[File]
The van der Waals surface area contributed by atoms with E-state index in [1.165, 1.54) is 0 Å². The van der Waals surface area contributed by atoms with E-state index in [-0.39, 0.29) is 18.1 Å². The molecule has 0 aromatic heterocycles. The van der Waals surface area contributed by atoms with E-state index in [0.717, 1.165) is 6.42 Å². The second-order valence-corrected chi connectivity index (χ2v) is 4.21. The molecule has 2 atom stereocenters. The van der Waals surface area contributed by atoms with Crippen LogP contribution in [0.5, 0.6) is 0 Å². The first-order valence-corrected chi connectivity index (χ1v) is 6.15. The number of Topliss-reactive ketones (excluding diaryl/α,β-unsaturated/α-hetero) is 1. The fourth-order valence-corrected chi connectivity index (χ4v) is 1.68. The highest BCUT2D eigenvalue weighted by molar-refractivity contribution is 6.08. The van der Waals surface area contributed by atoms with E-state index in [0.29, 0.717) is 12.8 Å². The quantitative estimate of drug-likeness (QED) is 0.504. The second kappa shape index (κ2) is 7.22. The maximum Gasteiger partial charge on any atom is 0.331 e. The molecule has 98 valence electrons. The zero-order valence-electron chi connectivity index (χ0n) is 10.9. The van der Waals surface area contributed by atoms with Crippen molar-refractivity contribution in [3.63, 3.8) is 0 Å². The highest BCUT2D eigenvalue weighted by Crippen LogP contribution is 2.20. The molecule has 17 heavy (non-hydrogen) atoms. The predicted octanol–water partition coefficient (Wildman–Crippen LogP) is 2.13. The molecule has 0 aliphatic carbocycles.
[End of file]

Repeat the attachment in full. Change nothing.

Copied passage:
The van der Waals surface area contributed by atoms with E-state index in [1.165, 1.54) is 0 Å². The van der Waals surface area contributed by atoms with E-state index in [-0.39, 0.29) is 18.1 Å². The molecule has 0 aromatic heterocycles. The van der Waals surface area contributed by atoms with E-state index in [0.717, 1.165) is 6.42 Å². The second-order valence-corrected chi connectivity index (χ2v) is 4.21. The molecule has 2 atom stereocenters. The van der Waals surface area contributed by atoms with Crippen LogP contribution in [0.5, 0.6) is 0 Å². The first-order valence-corrected chi connectivity index (χ1v) is 6.15. The number of Topliss-reactive ketones (excluding diaryl/α,β-unsaturated/α-hetero) is 1. The fourth-order valence-corrected chi connectivity index (χ4v) is 1.68. The highest BCUT2D eigenvalue weighted by molar-refractivity contribution is 6.08. The van der Waals surface area contributed by atoms with E-state index in [0.29, 0.717) is 12.8 Å². The quantitative estimate of drug-likeness (QED) is 0.504. The second kappa shape index (κ2) is 7.22. The maximum Gasteiger partial charge on any atom is 0.331 e. The molecule has 98 valence electrons. The zero-order valence-electron chi connectivity index (χ0n) is 10.9. The van der Waals surface area contributed by atoms with Crippen molar-refractivity contribution in [3.63, 3.8) is 0 Å². The highest BCUT2D eigenvalue weighted by Crippen LogP contribution is 2.20. The molecule has 17 heavy (non-hydrogen) atoms. The predicted octanol–water partition coefficient (Wildman–Crippen LogP) is 2.13. The molecule has 0 aliphatic carbocycles.